Pattern Analysis and Clinical Reasoning by Prof. Gordon Parker

Posted on April 13, 2016

Prof. Gordon Parker, Professor of Psychiatry, author and business executive, brings us a personal and fascinating discussion about pattern analysis. This section of his talk opens with personal examples of how pattern analysis has altered his way of thinking between explicit and implicit modes of reasoning.

If medicine was a science, a well programmed computer could substitute for the best physician


Key Points:

1. Pattern Analysis –

It is applying a label to multiple differing given input values to generate a “most likely” or “probabilistic” match of the individual inputs handled in a Bayesian way

2. Bayesian analysis is a useful tool to consider outcomes when the outcome is uncertain. When several outcomes are possible, one can assign a probabilistic value to each outcome on the basis of evidence available. These probabilities change when additional information becomes available. For example: The probability of rolling a 3 from a single roll of a die is 1/6 = 16% probability. If one were to then ask for only even numbers then this probability changes to 3/6 =50%. Thus as additional information is integrated, the probability changes.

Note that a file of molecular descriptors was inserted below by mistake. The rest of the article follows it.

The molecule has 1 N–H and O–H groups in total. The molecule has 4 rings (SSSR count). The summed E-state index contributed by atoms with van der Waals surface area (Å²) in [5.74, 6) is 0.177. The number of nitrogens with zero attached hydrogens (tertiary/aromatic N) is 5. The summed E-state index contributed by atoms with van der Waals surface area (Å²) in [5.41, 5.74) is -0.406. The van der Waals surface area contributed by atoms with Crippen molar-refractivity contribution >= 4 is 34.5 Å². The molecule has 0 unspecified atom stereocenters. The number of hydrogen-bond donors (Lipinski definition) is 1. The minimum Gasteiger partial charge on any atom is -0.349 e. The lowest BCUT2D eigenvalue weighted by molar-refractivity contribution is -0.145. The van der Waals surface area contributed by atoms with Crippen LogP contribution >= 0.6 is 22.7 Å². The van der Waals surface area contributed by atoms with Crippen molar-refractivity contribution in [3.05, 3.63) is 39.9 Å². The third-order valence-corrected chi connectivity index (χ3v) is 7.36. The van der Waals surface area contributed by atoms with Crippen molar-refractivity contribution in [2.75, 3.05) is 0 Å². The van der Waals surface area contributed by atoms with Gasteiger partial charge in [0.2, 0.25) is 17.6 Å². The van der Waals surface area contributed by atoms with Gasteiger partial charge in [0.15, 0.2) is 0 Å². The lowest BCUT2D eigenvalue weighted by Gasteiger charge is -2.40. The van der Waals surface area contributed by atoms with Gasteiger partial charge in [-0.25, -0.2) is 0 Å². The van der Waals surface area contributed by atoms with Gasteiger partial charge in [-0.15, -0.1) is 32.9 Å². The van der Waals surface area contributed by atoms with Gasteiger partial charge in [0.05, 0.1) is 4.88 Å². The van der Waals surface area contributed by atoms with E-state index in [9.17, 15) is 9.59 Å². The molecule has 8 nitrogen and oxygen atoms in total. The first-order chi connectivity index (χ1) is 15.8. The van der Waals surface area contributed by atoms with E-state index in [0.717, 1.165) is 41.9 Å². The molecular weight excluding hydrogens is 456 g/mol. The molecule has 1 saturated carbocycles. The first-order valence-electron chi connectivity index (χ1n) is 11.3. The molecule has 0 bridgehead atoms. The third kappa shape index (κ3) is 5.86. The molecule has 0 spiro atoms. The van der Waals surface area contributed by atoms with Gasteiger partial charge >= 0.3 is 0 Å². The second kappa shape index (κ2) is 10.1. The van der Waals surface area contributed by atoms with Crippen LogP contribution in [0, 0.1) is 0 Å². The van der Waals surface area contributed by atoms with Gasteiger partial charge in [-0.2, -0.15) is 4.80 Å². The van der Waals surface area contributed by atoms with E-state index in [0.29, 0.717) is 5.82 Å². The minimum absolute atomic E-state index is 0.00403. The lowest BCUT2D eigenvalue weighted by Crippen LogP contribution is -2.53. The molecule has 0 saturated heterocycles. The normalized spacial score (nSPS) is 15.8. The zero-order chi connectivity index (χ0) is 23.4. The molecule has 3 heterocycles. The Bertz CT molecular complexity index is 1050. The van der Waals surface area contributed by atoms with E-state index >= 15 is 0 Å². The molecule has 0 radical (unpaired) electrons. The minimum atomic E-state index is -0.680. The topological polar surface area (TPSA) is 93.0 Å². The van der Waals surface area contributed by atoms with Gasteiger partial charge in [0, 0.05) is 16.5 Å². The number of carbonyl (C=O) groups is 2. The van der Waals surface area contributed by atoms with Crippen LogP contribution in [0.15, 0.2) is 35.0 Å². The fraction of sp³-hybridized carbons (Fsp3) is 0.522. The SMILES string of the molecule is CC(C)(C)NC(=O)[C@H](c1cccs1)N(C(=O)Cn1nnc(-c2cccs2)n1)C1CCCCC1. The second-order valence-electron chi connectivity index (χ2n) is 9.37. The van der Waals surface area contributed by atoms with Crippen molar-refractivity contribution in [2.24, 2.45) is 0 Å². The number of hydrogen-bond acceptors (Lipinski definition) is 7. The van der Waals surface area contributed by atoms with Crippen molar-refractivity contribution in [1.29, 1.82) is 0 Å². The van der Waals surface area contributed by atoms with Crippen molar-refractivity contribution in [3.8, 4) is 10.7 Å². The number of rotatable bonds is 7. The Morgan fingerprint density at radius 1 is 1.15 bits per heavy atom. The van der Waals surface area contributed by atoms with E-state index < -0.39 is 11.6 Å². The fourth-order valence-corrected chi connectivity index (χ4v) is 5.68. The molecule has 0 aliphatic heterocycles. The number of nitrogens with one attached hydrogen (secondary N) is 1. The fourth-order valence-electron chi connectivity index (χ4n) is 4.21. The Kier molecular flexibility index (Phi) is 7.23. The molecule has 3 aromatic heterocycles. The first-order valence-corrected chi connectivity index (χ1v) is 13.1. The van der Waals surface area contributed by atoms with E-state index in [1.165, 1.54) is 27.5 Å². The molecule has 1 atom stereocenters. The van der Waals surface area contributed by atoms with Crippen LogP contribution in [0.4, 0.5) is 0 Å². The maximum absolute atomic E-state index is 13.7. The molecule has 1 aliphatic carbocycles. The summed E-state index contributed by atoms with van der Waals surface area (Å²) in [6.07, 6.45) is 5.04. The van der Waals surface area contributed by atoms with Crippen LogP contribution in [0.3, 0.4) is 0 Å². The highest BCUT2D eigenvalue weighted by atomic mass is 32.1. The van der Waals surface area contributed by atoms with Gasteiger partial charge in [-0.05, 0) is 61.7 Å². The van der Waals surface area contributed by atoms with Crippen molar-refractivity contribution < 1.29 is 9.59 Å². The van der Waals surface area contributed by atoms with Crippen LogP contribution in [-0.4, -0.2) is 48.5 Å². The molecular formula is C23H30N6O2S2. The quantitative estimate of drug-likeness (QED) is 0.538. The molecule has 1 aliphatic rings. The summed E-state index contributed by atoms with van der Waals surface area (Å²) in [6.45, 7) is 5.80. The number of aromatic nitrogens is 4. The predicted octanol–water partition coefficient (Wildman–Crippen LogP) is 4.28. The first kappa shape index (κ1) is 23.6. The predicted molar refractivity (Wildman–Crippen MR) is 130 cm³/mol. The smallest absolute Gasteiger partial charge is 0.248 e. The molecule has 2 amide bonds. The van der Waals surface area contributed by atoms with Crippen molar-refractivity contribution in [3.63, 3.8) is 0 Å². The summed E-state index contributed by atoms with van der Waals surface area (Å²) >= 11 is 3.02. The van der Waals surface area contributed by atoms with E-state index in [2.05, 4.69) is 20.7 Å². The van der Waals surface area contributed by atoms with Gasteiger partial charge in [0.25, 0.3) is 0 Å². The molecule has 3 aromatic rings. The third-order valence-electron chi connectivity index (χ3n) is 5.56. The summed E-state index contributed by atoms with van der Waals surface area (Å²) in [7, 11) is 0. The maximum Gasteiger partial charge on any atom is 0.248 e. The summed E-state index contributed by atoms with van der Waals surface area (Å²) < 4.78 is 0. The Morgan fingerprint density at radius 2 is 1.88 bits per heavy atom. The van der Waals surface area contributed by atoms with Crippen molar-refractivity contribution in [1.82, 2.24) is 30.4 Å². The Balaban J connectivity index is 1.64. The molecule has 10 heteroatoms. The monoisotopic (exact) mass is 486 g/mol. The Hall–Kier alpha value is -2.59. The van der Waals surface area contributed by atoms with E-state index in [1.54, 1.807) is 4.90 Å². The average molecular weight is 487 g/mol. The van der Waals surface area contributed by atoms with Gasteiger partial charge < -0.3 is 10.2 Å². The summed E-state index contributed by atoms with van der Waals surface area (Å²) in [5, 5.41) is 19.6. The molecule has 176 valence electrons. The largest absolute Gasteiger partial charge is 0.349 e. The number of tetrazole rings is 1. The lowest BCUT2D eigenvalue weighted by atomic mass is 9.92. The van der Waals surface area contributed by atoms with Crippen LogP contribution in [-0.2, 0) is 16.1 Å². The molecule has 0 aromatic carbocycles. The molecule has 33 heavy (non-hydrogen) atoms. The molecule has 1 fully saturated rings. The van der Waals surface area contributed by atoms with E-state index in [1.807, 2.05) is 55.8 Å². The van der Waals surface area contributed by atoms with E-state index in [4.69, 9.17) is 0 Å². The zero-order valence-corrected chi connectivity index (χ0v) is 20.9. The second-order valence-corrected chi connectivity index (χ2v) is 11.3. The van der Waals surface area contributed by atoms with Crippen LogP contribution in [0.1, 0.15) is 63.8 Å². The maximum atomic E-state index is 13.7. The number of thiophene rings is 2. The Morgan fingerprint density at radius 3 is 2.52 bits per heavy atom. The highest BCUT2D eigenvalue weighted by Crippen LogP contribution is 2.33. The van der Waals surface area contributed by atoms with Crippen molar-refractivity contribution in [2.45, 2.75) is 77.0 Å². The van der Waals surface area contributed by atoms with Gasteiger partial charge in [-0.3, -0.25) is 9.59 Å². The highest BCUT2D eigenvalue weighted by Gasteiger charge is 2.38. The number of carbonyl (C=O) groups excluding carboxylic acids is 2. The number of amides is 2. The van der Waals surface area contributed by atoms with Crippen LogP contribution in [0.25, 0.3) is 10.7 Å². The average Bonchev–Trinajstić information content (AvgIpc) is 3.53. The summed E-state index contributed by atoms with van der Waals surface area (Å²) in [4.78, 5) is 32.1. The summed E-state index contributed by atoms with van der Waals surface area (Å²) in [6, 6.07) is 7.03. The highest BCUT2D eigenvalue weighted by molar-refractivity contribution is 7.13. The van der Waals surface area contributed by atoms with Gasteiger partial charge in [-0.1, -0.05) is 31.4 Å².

3. Experienced chess players after thousand’s of hours of practice begin to see the chess board different to others. They can spot probabilities and can hence work several moves ahead. They essentially recognise patterns. This ‘intuition’ is nothing more than pattern recognition.

4. Pattern analysis is a fast process and can be subject to errors. It is part of the System 1 thinking described by Kahnemann.

5. System 1 thinking is used frequently in diagnosis and clinical reasoning. A set of criteria may look like depression (when in fact it may not be) because system 1 represents categories by prototypes or typical exemplars.

  • generates impressions and feelings and is gullible
  • Operates automatically, quickly and effortlessly
  • Excels at constructing the best possible story incorporating currently active ideas.
  • neglects ambiguity and suppresses doubt.

6. System 2 thinking: May look for evidence that shows that the diagnosis is not depression when a certain set of criteria are fulfilled.

  • slow thinking process which can be used to check if System 1 thinking will work
  • required to check that intuition is not idiosyncratic.

7. An iterative process works best.

Want to learn more? Click here to see Prof Parker’s talk on the neurobiology of brain plasticity and pattern recognition.


Kahneman, D. (2011). Thinking, fast and slow. Macmillan.